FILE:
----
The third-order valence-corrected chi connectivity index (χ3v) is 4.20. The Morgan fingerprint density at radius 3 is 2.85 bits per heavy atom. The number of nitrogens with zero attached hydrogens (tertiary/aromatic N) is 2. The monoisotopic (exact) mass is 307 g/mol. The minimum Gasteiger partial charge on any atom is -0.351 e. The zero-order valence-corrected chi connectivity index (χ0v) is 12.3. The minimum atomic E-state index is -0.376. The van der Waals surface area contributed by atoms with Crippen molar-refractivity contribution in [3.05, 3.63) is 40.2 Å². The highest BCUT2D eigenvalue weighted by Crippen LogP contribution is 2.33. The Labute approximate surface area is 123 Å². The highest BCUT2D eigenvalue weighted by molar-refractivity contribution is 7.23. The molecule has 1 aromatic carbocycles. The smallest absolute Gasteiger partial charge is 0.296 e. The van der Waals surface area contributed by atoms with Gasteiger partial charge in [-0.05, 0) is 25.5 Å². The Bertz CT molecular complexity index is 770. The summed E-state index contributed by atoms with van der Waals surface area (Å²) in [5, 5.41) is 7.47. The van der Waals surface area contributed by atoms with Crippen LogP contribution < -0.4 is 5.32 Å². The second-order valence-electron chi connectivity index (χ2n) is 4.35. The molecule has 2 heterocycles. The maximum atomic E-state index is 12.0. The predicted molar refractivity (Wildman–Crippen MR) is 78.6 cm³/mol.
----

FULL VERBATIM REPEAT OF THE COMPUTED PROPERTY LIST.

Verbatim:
The third-order valence-corrected chi connectivity index (χ3v) is 4.20. The Morgan fingerprint density at radius 3 is 2.85 bits per heavy atom. The number of nitrogens with zero attached hydrogens (tertiary/aromatic N) is 2. The monoisotopic (exact) mass is 307 g/mol. The minimum Gasteiger partial charge on any atom is -0.351 e. The zero-order valence-corrected chi connectivity index (χ0v) is 12.3. The minimum atomic E-state index is -0.376. The van der Waals surface area contributed by atoms with Crippen molar-refractivity contribution in [3.05, 3.63) is 40.2 Å². The highest BCUT2D eigenvalue weighted by Crippen LogP contribution is 2.33. The Labute approximate surface area is 123 Å². The highest BCUT2D eigenvalue weighted by molar-refractivity contribution is 7.23. The molecule has 1 aromatic carbocycles. The smallest absolute Gasteiger partial charge is 0.296 e. The van der Waals surface area contributed by atoms with Gasteiger partial charge in [-0.05, 0) is 25.5 Å². The Bertz CT molecular complexity index is 770. The summed E-state index contributed by atoms with van der Waals surface area (Å²) in [5, 5.41) is 7.47. The van der Waals surface area contributed by atoms with Crippen LogP contribution < -0.4 is 5.32 Å². The second-order valence-electron chi connectivity index (χ2n) is 4.35. The molecule has 2 heterocycles. The maximum atomic E-state index is 12.0. The predicted molar refractivity (Wildman–Crippen MR) is 78.6 cm³/mol.